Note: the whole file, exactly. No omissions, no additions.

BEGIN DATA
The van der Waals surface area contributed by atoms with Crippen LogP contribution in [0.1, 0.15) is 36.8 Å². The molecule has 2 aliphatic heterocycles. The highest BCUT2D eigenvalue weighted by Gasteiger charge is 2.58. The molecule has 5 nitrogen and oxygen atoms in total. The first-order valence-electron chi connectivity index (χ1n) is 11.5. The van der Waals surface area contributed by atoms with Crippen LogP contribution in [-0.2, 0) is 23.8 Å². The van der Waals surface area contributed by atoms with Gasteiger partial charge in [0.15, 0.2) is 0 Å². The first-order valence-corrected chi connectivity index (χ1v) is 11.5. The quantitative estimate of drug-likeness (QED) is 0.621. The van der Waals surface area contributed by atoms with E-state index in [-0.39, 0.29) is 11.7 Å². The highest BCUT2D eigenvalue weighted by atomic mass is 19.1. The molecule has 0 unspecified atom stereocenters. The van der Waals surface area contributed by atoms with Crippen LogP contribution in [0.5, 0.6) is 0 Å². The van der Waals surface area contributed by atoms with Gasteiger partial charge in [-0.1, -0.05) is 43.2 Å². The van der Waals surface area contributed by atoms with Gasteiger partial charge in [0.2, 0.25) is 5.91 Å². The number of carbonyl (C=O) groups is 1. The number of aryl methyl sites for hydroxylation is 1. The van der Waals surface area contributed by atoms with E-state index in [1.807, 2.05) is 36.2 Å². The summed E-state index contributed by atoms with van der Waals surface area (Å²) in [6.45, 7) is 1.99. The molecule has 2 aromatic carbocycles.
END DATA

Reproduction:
The van der Waals surface area contributed by atoms with Crippen LogP contribution in [0.1, 0.15) is 36.8 Å². The molecule has 2 aliphatic heterocycles. The highest BCUT2D eigenvalue weighted by Gasteiger charge is 2.58. The molecule has 5 nitrogen and oxygen atoms in total. The first-order valence-electron chi connectivity index (χ1n) is 11.5. The van der Waals surface area contributed by atoms with Crippen LogP contribution in [-0.2, 0) is 23.8 Å². The van der Waals surface area contributed by atoms with Gasteiger partial charge in [0.15, 0.2) is 0 Å². The first-order valence-corrected chi connectivity index (χ1v) is 11.5. The quantitative estimate of drug-likeness (QED) is 0.621. The van der Waals surface area contributed by atoms with E-state index in [-0.39, 0.29) is 11.7 Å². The highest BCUT2D eigenvalue weighted by atomic mass is 19.1. The molecule has 0 unspecified atom stereocenters. The van der Waals surface area contributed by atoms with Crippen LogP contribution in [0.5, 0.6) is 0 Å². The van der Waals surface area contributed by atoms with Gasteiger partial charge in [-0.1, -0.05) is 43.2 Å². The van der Waals surface area contributed by atoms with Gasteiger partial charge in [0.2, 0.25) is 5.91 Å². The number of carbonyl (C=O) groups is 1. The number of aryl methyl sites for hydroxylation is 1. The van der Waals surface area contributed by atoms with E-state index in [1.807, 2.05) is 36.2 Å². The summed E-state index contributed by atoms with van der Waals surface area (Å²) in [6.45, 7) is 1.99. The molecule has 2 aromatic carbocycles.